full length of the shoots, are white or yellowish-green, with prominent
stamens of a tufted brush-like character. It is usually treated as a
green-house plant, but may be seen growing and flowering freely in the
open ground at Kew.


NUTTALLIA CERASIFORMIS.--Osoberry. California, 1848. This shrub is of
great value on account of the flowers being produced in the early weeks
of the year, and when flowers are few and far between. It grows from 6
feet to 10 feet high, with a thick, twiggy head, and drooping racemes of
white flowers borne thickly all over the plant. Few soils come amiss to
this neglected shrub, it growing and flowering freely even on poor
gravelly clay, and where only a limited number of shrubs could succeed.


OLEARIA HAASTII.--New Zealand, 1872. This Composite shrub is only hardy
in the milder parts of England and Ireland. It is of stiff, dwarf
growth, rarely growing more than 4 feet high, but of neat and compact
habit. Flowering as it does in late summer it is rendered of special
value, the Daisy-like white blossoms being produced in large and flat
clusters at the branch tips. The leaves are neat and of leathery
texture, and being evergreen lend an additional charm to the shrub.

O. MACRODONTA (_syn O. dentata_), from New Zealand, 1886, is tolerably
hardy, and may be seen in good form both at Kew and in the South of
Ireland. The large Holly-like leaves are of a peculiar silvery-green
tint above, and almost white on the under sides. Flowers white, and
produced in dense heads in June and July.

O. Forsterii and O. Gunniana (_syn Eurybia Gunniana_) are nearly hardy
species, the latter, from New Zealand, bearing a profusion of white
Daisy-like flowers on dense, twiggy branches.


ONONIS ARVENSIS.--Restharrow. A native undershrub of very variable size,
according to the position in which it is found growing. It creeps along
the ground, the shoots sending out roots as they proceed, and is usually
found on dry sandy banks. The flowers when at their best are very
ornamental, being bright pink, and with the standard streaked with a
deeper shade. They are abundantly produced, and render the plant very
conspicuous during the summer and autumn months. When planted on an old
wall, and allowed to roam at will, the Restharrow is, perhaps, seen to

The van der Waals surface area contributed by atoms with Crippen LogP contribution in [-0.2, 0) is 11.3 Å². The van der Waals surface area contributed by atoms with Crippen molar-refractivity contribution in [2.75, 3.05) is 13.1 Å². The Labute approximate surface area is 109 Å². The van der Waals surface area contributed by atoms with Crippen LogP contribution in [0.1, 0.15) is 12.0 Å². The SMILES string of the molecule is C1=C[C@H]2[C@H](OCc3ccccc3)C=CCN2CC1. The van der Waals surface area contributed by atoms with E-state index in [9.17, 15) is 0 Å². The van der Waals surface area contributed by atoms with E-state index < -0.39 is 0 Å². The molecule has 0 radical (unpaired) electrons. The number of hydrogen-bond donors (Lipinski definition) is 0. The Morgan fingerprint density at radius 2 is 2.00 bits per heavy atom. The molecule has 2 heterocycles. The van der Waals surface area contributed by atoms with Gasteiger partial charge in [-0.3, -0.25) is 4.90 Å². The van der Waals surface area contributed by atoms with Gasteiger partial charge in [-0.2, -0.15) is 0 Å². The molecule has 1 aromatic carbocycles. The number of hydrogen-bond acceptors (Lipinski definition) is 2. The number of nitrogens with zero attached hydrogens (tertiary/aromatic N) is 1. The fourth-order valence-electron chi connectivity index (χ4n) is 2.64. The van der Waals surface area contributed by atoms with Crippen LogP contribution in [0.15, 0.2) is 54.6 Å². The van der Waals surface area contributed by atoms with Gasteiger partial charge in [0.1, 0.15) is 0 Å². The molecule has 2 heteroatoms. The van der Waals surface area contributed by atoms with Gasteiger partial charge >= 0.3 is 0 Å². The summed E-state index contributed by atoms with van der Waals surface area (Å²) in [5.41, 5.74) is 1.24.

best advantage.


OSMANTHUS AQUIFOLIUM ILLICIFOLIUS.--Holly-leaved Osmanthus. Japan. This
is a handsome evergreen shrub, with Holly-like leaves, and not very
conspicuous greenish-white flowers. It is a very desirable shrub, of
which there are varieties named O.A. ilicifolius argenteo-variegatus,
O.A. ilicifolius aureo-variegatus, and O.A. ilicifolius nanus, the
names of which will be sufficient to define their characters.

O.A. ILICIFOLIUS MYRTIFOLIUS.--Myrtle-leaved Osmanthus. A very distinct
and beautiful shrub, with unarmed leaves. It is of dwarf, compact
growth, with small, sharply-pointed leaves, and inconspicuous flowers.
For the front line of a shrubbery this is an invaluable shrub, its
pretty leaves and neat twiggy habit making it a favourite with planters.
The variety rotundifolius is seldom seen in cultivation, but being
distinct in foliage from any of the others is to be recommended. They
grow freely in any good garden soil, but all the better if a little peat
is added at the time of planting.


OSTRYA CARPINIFOLIA (_syn O. vulgaris_).--Common Hop Hornbeam. South
Europe, 1724. A much-branched, round-headed tree, with cordate-ovate,
acuminate leaves. Both this and the following species, by reason of the
resemblance between their female catkins and those of the Hop, and
between their leaves and those of the Hornbeam, have acquired the very
descriptive name of Hop Hornbeam. This is a large-growing tree,
specimens in various parts of the country ranging in height from 50 feet
to 60 feet.

O. VIRGINICA.--Virginian Hop Hornbeam. Eastern United States, 1692.
Resembles the latter, but is of smaller growth, rarely exceeding 40 feet
in height. They grow fairly well in almost any class of soil, and on
account of the long and showy catkins are well worthy of cultivation.


OXYDENDRUM ARBOREUM (_syn Andromeda arborea_).--Sorrel-tree. Eastern
United States, 1752. Unfortunately this species is not often found under
cultivation, being unsuitable generally for our climate. In some
instances, however, it has done well, a specimen in the Knap Hill
Nursery, Surrey, being 30 feet high, and with a dense rounded head. The
flowers are very beautiful, being of a waxy white, and produced
abundantly. It wants a free rich soil, and not too exposed site.


OZOTHAMNUS ROSMARINIFOLIUS.--Australia, 1827. A pretty little Australian